I hurried on, puffing and sweating, toward Stonehenge.  I passed wooden signs pointing to places called Ratfyn, Larkhill, and Netheravon.  There was a sign pointing to Middle Wallop, which I now see is nowhere near Stonehenge, but just in case I wanted to walk five miles in the opposite direction, I would know which way to turn. Note to self: One would pass Palestine to get to Middle Wallop, and one could also visit Nether Wallop or Over Wallop while in the vicinity.

It ended up being a four-mile hike, in 90F+ heat.  I didn’t encounter any bulls; I also hadn’t brought a water bottle or a hat or applied sun screen.  But what were a few age spots compared with the opportunity to see Stonehenge?

Now—would they let me in?  I walked along a dusty gravel road lined with caravans and tents.  Were they Travellers, or hippies, or what?  Many had placards declaring, “Free the Henge!” or “Make the Henge Free for ALL!” and “English Heritage are Selling YOUR Heritage!”  The protesters, who appeared to be permanently camped there, sat in lawn chairs drinking beer, smoking weed, and barbequing who-knows-what.  They wore uniforms of tie-dyed shirts, dread locks, and lots of tattoos.  Some were friendly, some were menacing.

Gee, I thought, this wasn’t a very appealing entry to such a historic site.  Some people might find this scruffy protest charming, and if I hadn’t been tired and hot and thirsty and in a hurry I might have stopped and chatted with the ones who appeared nonthreatening. I gathered that they were protesting that English Heritage charges people admission to Stonehenge—£18.20 for adults.  I can understand how, if you are unemployed as all these people appeared to be, that would be a prohibitive amount.  However, given that the road was strewn with cigarette butts and empty beer cans, Stonehenge could look like Glastonbury post-concert in no time if they let everyone in for free.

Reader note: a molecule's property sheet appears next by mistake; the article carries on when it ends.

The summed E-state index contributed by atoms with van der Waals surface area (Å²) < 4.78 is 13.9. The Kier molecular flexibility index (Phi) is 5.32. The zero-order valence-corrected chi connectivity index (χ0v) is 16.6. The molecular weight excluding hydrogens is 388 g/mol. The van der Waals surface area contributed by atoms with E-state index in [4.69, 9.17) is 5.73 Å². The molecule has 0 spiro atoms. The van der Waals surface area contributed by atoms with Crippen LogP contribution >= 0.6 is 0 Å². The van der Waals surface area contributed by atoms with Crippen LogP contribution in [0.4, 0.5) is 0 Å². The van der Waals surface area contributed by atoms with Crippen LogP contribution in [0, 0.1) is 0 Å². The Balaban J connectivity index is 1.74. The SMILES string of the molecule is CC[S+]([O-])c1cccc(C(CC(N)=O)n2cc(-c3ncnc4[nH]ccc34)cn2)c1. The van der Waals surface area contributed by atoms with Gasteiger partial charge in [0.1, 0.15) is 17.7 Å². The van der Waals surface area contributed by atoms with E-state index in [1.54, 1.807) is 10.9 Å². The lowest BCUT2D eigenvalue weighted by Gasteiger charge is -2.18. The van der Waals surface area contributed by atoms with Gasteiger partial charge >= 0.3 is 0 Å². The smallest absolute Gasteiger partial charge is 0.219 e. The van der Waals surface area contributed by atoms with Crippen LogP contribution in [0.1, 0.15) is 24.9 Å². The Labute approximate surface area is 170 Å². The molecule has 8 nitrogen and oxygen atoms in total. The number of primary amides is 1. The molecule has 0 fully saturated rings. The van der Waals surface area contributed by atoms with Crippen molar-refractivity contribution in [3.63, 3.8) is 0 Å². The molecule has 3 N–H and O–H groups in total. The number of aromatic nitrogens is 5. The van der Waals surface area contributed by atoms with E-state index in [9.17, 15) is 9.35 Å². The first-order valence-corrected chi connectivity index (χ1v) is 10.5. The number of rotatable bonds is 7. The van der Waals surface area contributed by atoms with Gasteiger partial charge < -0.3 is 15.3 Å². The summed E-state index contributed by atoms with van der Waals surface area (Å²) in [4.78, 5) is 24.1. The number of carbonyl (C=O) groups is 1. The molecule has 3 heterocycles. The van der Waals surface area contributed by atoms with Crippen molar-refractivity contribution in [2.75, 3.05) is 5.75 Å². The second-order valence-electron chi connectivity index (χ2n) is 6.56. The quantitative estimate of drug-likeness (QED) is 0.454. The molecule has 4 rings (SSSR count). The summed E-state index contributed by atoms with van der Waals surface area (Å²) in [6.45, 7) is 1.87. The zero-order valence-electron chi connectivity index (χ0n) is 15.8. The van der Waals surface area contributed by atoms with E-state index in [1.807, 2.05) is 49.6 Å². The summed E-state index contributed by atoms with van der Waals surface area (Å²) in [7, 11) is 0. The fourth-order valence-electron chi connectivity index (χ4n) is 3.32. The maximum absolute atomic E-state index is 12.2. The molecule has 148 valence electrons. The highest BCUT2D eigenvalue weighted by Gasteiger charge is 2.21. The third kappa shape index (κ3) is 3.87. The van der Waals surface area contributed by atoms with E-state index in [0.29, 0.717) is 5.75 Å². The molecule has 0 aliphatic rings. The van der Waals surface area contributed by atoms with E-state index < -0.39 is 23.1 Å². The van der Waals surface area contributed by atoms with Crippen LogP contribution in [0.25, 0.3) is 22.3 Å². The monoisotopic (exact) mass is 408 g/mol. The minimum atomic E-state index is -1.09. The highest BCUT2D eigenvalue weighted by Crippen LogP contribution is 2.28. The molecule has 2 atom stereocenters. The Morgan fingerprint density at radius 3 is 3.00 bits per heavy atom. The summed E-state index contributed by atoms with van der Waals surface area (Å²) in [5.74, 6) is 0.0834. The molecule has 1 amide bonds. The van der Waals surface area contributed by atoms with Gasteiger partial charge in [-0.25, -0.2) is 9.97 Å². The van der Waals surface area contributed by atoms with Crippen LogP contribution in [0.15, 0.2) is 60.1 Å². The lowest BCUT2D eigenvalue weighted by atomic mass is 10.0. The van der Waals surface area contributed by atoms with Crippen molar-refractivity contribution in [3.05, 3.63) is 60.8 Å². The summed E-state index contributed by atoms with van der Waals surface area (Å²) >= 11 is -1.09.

I kept trekking and finally presented my printout to a guy wearing an English Heritage vest.  He did that British thing—the low sucking in of the breath and clenching of teeth.

“Oohh…I’m very sorry miss,” he began.

Damn!  I was afraid of this; he wasn’t going to let me in because I was 25 minutes late.

“This isn’t a real ticket, you see,” he said as he shook his head and looked at it as if he wished he could wave a magic wand and make it a real ticket, whatever that was.

“You’ve entered at the wrong end.  You’ll need to go to the visitors’ centre and exchange this voucher for your souvenir ticket, which is what we collect here.”

“Wha … where is the visitor center?” I asked with trepidation.

“About a mile down that road,” he waved in the opposite direction to where I had come from, “You can’t see it from here.”

“But I just walked four miles!” I groaned.  “This place isn’t set up for ramblers, is it?  It’s all car centric.”  I intentionally used the word rambler instead of walker, hoping he would feel that, despite my Mee’-neh-soda accent, I was sort of British, and he should let me in because this was my heritage.

He hesitated and then, after looking shiftily from side to side, said confidingly, “I’ll let you in, but you have to promise to go back to the visitors’ centre afterwards to exchange your ticket.”

“Oh I promise!” I lied.

“There’s a lovely café and gift shop there, too,” he added.  “And you can take a shuttle bus.”

He had me at café.

Stonehenge.  When I had asked Lynn and Richard and Possum at breakfast what they thought of it, Lynn had replied “It’s a bunch of big rocks in a field.”

And so it was.

Stonehenge was the latest in my grand tour of ancient sites, including Machu Picchu, the Basilica Cistern in Istanbul; Petra, in Jordan; Tikal, in Guatemala; Lalibela, in Ethiopia, and multiple other places in Israel/Palestine, Peru, Mexico, Malta, and El Salvador.  At least I was in, which is more than I can say for the Hypogeum of Ħal-Saflieni in Malta, which was closed for renovation when I arrived.

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